About the Author:
For the past 15 years, I have worked for the Virginia Department of Correctional Education (DCE), most recently as its public relations officer. I began as a volunteer tutor, became a part-time night teacher and jumped when the opportunity arose to teach full-time in a prison near my hometown. As Chris Brown would say, I am just a country boy from Tappahannock, VA. Most recently I have coordinated a youth-school art show in the lobby of the Virginia General Assembly Building. It ran February 2-6, and it was a great show!
I also coordinate a Virgina Commonwealth University course where undergraduates tutor DCE youth-school students. Additionally, I write stuff - the newsletter is printed by inmate students and they do a bang-up job! As part of my job, I deal with media types. Otherwise I serve as chauffeur, tote-boy and chief bottle washer. As a sideline, I shoot pictures for the local newspapers, especially high school sports and most prominently, basketball. Oh, and ladies, don't even think about it, for I am blindly, blissfully in love.
My educational philosophy:
Philosophy is for philosophers. Teaching is for teachers. Most of all, education must be relevant. I can teach more with a single copy of USA Today than I could ever ween out of a shelf of textbooks. Students must see importance in what they are learning, and they must self-teach.
I never lectured.
My students worked in groups. As an adult educator, I understood the need for fulfillment, that is, the patching of the potholes in their learning. I believed, whether it was true or not, that I could look at a man's Test of Adult Basic Education and sense what he needed. Ask him to work some math, write a paragraph, talk about himself, and anyone who is listening can sense what that man needs to pass the GED.
And hear this. I lived for the thrill. When a man for the first time understands, when he first comprehends or calculates something from his every day world that had previously baffled him, it is magic. His eyes light up. He smiles, and he becomes a learner. And to be part of that is better than catching any big fish, hitting any hole-in-one, snapping any front-page shot. Humans are learning machines, and if I can help one man improve in this respect, well, it feels like I have experienced a miracle.
The Department of Corrections allowed me to hire tutors, and I did so liberally. Inmates working with other inmates were often far more effective than I could be, and my primary job in those situations was to get out of the way.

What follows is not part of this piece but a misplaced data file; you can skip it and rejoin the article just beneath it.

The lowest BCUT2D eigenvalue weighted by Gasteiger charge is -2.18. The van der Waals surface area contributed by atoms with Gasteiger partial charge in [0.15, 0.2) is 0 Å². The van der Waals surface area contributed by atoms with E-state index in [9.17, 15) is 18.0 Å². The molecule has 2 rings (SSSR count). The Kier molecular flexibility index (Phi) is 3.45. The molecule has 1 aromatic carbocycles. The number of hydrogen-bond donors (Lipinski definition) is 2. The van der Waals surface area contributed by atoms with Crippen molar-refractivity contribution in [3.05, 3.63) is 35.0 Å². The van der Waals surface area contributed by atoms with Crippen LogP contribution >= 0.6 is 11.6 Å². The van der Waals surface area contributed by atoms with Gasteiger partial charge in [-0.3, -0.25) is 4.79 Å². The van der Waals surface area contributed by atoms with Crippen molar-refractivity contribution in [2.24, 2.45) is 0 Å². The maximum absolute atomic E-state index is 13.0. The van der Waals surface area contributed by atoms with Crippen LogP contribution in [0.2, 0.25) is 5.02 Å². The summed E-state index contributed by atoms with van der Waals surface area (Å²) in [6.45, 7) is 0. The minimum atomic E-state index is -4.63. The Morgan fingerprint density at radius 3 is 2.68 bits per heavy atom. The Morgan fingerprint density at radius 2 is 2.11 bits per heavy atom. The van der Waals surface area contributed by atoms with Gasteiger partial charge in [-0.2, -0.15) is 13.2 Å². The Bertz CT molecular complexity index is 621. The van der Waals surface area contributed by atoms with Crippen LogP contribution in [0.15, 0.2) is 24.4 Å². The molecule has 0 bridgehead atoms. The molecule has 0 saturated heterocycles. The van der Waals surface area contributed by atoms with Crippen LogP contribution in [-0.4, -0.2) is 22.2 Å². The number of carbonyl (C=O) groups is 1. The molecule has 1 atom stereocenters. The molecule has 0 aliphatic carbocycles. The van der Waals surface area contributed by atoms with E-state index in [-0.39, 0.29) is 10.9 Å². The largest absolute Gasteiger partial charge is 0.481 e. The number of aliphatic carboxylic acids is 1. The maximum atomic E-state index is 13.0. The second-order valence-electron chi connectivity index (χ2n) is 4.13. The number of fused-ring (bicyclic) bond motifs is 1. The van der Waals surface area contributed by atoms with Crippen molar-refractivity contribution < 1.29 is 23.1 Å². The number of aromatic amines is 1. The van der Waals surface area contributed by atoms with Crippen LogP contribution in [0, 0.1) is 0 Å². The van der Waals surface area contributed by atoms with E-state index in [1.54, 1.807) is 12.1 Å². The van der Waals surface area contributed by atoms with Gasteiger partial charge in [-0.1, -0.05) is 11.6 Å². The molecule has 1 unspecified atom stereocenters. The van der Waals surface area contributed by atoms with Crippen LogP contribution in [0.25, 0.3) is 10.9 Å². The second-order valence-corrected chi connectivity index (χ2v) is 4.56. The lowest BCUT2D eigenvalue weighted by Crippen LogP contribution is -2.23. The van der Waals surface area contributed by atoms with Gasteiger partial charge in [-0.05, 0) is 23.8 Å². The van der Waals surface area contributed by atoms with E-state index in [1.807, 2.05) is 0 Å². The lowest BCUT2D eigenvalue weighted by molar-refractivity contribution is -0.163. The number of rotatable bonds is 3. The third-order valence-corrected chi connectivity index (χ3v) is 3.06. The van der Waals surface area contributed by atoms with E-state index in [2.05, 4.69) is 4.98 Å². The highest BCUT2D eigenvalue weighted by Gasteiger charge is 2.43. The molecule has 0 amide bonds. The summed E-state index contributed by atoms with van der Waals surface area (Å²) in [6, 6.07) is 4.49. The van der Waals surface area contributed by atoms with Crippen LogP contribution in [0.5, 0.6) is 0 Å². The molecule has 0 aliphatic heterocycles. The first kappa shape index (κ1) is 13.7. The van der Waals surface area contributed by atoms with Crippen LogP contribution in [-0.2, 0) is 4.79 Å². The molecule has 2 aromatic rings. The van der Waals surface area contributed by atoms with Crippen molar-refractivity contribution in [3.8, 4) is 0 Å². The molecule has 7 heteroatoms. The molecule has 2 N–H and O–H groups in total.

I lived off mistakes. My greatest teaching moment came the night when I hurriedly chalked up a solution to a math problem. The room had been buzzing with elementary-level readers struggling over their words, GED students scripting basic essays, sports junkies quietly arguing the true meaning of the latest statistics in the newspapers. And suddenly one of the three or four men I was tutoring said, "You made a mistake."
The room went quiet, and suddenly, all eyes were on me, and I was in the midst of a pure mathematics laboratory.
Henceforth, I made mistakes on a regular basis.
Another great mistake was in a poster for which I paid your and my good tax dollars. My room was filled with posters, usually biographic sketches of the famous and sometimes infamous. My favorite was the sketch of Dr. Martin Luther King Jr. for it said, that he was assassinated on April 14, 1968. For the uninitiated, Dr. King was assassinated on April 4, 1968.
(U2 fans know it by "Pride" (and the lyrics "early morning April 4, a shot rang out in a Memphis sky"). U2 performed the song on the steps of the Lincoln Memorial not far from where Dr. King delivered his famous "I Have a Dream" speech and two days before the Obama inauguration - as part of inaugural celebration.)
I challenged every new student to find the mistake in the poster.
Often, I dealt with students who suffered learning disabilities, brain damage or dyslexia. My worst/best dyslexic student was a rather fantastic artist. He drew extremely well, and for his frustrated efforts in trying to read, I allowed him nearly an equal time in drawing. I would try to teach him to read, and then he would try to teach me to draw. I am not sure if he learned, but he never dreaded my class, and I looked forward to seeing him.
I always tried to keep relevant topics and exercises in play. My students learned to write checks, read medicine bottles, understand weather maps and the like. They read simple items about proper diet, high blood pressure, AIDS and how to obtain a driver's license.
Writing assignments often were letters home or sometimes letters to lawyers. Once my students wrote to their favorite sports teams seeking memorabilia. Before long, we had posters, bumper stickers, a few pennants and every kind of media guide in the classroom.
Also, I tried to be fair, consistent and straight-forward. If I thought a man could do better, if I thought he was slacking, I told him.</font="#6666FF">
ripped off this cool font/text idea from Jennifer Whiteaker